By Blogger FX, at April 04, 2007 6:39 p.m.  

  • Congrats... I have dreaded opening your blog, hoping to see a positive day, afraid of a losing day... and finally! Welcome back....

    By Blogger bp, at April 04, 2007 6:42 p.m.  

  • Did you read this ?

    By Blogger NoGreedNoFear, at April 04, 2007 6:51 p.m.  

  • JC, I have been reading your post for about 6 months. your daily really help my trading. I have the same problem recently as you do. Mixing up btw scalping and holding positions. it is my first time to leave you a comment. I have something want to ask you privately. Can I send you an email?

    By Blogger Danny Liu, at April 04, 2007 7:14 p.m.  

  • To all,

    Again, thanks for the comments.

    I'm usually flipping through various stocks on the move and since I'm in and out fairly quickly, I'm usually only in one position at any one time. My typical hold time may be a few seconds to a few minutes. I usually nurse my position from beginning to end with no stops (well, I do have mental stops). I basically go through the charts and if I see anything interesting, then I'll watch it for a while to look for opportunities. Hope it helps!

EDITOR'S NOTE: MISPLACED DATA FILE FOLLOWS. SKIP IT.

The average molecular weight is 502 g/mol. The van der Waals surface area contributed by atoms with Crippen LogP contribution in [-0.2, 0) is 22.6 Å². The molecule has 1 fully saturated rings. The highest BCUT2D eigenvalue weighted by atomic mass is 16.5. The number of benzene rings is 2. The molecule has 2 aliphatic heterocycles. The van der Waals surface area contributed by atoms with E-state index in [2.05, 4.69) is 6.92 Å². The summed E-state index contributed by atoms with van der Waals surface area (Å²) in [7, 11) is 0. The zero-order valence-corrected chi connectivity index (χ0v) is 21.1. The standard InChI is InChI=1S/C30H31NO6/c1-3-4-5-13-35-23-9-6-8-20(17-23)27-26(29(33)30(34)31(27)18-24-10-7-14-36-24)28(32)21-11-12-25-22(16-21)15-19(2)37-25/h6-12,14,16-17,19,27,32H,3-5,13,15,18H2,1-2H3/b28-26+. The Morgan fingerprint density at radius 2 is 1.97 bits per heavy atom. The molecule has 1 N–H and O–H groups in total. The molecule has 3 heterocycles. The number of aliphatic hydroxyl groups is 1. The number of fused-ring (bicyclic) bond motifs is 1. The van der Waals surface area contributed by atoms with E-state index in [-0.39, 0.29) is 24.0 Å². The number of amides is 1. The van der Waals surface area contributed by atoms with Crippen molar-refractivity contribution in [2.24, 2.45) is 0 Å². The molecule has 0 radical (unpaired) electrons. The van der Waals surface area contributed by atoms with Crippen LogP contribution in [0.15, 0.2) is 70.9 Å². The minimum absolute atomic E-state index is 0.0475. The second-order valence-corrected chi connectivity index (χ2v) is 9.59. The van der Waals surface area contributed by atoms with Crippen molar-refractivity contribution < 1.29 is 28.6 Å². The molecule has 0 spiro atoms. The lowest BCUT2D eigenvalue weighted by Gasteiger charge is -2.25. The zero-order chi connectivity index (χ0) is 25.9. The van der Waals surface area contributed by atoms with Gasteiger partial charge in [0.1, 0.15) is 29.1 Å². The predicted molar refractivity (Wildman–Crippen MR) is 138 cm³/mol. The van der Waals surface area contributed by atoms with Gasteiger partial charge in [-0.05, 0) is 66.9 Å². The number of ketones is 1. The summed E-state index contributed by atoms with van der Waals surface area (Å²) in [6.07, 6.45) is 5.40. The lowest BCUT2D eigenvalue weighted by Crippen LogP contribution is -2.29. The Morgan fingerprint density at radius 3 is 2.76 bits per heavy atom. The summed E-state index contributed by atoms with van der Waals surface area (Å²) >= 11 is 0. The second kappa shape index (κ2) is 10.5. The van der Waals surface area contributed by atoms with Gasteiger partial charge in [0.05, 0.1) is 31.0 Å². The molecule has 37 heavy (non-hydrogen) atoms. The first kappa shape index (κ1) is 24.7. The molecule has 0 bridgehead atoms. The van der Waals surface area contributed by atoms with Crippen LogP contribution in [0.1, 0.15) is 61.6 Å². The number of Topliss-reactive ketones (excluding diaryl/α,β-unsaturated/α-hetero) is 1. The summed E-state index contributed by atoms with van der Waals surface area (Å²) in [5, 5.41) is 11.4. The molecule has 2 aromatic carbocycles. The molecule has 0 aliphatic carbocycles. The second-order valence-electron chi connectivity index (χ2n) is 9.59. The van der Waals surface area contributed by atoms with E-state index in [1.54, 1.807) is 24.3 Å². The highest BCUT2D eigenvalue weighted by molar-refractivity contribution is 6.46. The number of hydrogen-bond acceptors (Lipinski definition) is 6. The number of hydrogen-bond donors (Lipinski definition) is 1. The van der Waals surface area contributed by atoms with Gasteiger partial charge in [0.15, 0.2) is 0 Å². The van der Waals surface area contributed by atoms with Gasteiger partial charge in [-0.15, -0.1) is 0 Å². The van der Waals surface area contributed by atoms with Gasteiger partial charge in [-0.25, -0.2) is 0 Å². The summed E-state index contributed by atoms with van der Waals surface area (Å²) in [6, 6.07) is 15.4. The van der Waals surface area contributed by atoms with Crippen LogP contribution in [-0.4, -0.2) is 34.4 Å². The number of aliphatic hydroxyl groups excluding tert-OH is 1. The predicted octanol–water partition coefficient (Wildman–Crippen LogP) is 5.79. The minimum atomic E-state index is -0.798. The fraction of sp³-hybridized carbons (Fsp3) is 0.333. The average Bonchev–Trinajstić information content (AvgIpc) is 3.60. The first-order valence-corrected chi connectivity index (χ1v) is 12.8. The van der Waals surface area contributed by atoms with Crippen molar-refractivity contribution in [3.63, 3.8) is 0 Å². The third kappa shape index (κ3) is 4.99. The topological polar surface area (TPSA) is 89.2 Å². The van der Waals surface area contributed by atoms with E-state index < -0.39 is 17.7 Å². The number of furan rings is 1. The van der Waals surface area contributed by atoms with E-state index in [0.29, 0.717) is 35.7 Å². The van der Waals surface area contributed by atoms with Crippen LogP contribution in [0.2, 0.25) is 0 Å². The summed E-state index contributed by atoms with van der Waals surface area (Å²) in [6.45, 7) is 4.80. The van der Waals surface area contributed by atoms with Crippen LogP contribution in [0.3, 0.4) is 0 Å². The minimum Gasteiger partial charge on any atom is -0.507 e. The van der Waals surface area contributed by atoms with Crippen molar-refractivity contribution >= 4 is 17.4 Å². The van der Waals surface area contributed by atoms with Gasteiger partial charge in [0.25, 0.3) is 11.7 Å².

Danny Liu,
    You can reach me at:
    and I'll gladly answer any questions you may have!

    By Blogger J.C., at April 04, 2007 7:43 p.m.  

  • Nice job!

    By Anonymous Anonymous, at April 04, 2007 8:42 p.m.  

  • Good work JC. Sounds like this modified approach is more profitable.

    By Anonymous Caravaggio, at April 05, 2007 6:16 a.m.  

  • It's definately difficult to watch a scalp entry hit your profit objective and keep running. But its easier to make a small profit consistently than to seek homeruns with a methodology that is not suited for seeking homeruns.

    It sounds like your getting back on track.

    By Blogger Lord Tedders, at April 05, 2007 11:43 a.m.  

  • hi J.C. ....

    this is vishnu. i have come to know about ur blog through digg. i am trading since two months without much success. i have stated to read ur blog. i hope i will learn something from ur experience. at first i thought to contact u by e-mail, but it may be intruisive. i need some help. i hope u will help me, i need some input from u. as i read ur blog in detail i may need some insight. bye.


    By Anonymous vishnuvardhan, at April 05, 2007 2:28 p.m.